Trigonometry is the study of angles and triangles. It has many uses: it is used to calculate unknown side lengths and angles of triangles, to measure heights, and even as part of the global positioning system to find positions on the surface of the earth.

Trigonometry has humble beginnings in what the Egyptians called a seked. This was basically a measure of slope which predated the notion of an angle:

In order to give the seked of the line segment AC, it is necessary that the line segment AB be one cubit (arm length, generally the length of the king’s arm). The seked would then be the length of the BC, normally measured in palms and digits.

Later, the Babylonians introduced the notion of an angle in the modern sense of a fraction of the arc around a circle. This stands in contrast to the Egyptian concept of the seked: the Egyptians thought in terms of slope, whereas the Babylonians also entertained the possibility of absolute angle. The Babylonians also introduced the degree to measure angles which is still in use.

The Greeks also made great strides in advancing trigonometry. They were interested in the chord of an angle, designated crd(θ). The chord is more easily drawn than explained:

The chord of an angle. Image: Farmer Jan via Wikimedia Commons |

For an angle in a unit circle, the chord is the distance between the points where the angle intersects the circle. The chord is no longer commonly used as a trigonometric function; however, it is related to the sine: crd(θ)=2sin(θ/2).

It’s not simple to calculate trigonometric functions. Before the era of computers, the usual way of knowing trigonometric functions was to look up their values in a table. This is how navigators on ships calculated their positions, how armies knew how to aim catapults, and how many other trigonometric tasks were accomplished. One of the few travesties of the development of computers which perform calculations in the blink of an eye that centuries ago would have taken years is that the genius of those who performed such feats as calculating trigonometric functions is no longer fully appreciated. Ptolemy was one of the first people to publish a table of values of a trigonometric function. He was creative in finding ways to calculate chords of difficult angles. An example of his creativity was his use of the tenth proposition of Euclid’s Elements, which states:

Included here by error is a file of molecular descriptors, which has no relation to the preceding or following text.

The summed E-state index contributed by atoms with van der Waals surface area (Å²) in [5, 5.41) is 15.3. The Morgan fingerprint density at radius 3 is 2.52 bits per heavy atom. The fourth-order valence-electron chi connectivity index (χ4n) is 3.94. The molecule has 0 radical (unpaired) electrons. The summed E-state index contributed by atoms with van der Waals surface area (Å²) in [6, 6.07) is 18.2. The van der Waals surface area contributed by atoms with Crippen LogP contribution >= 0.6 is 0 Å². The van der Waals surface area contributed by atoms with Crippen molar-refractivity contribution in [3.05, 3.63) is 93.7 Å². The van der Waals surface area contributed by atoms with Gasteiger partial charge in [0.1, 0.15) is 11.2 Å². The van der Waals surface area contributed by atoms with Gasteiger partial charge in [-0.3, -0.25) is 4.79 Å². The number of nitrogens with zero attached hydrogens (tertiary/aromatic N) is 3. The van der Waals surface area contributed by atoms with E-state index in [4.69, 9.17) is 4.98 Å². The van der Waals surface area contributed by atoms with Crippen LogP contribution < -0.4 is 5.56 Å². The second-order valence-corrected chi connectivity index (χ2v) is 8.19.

If an equilateral pentagon is inscribed in a circle, then the square on the side of the pentagon equals the sum of the squares on the sides of the hexagon and the decagon inscribed in the same circle.

An equilateral pentagon inscribed in a circle | An equilateral hexagon inscribed in a circle | An equilateral dodecahedron inscribed in a circle | The labeled points of the previous three images |

In other words, this proposition states that EA^{2}=DA^{2}+BA^{2}.

This allowed him to calculate the chord of 72°. He was also greatly aided by a simple half angle formula developed earlier by Hipparchus. This only works for chords, but can easily be extended to sines. It states:

crd^{2}(θ/2) = 2-crd(180°-θ)

This half angle formula is incredibly significant. A modern half angle formula called CORDIC is used in calculating sines in computers because it is very efficient computationally. Much of it’s computational work consists of division by two. Because modern computers use binary numbers, they can divide by two very quickly – they only need to shift the numbers by one position.

Another historically significant trigonometric function is the versine. The versine is given by ver(θ)=1-cos(θ). A function called the haversine which is simply half of the versine can be used to calculate great circle distances (the length of the shortest distance between two points) on the surface of the earth or another sphere. Also, the versine is useful because the cosine of very small angles is close to one. This exaggerates rounding errors when one multiplies by the cosine. One solution to this problem is to replace r*cos(θ) with r+r*ver(θ). Notably, Indian astronomers made tables of versine values at some point well before the 12^{th} century CE.

When you enjoy the ability to easily calculate a sine by pressing a button on your calculator, be grateful that you do not have to calculate it manually!

References:

History of Trigonometry by David E. Joyce of Clark University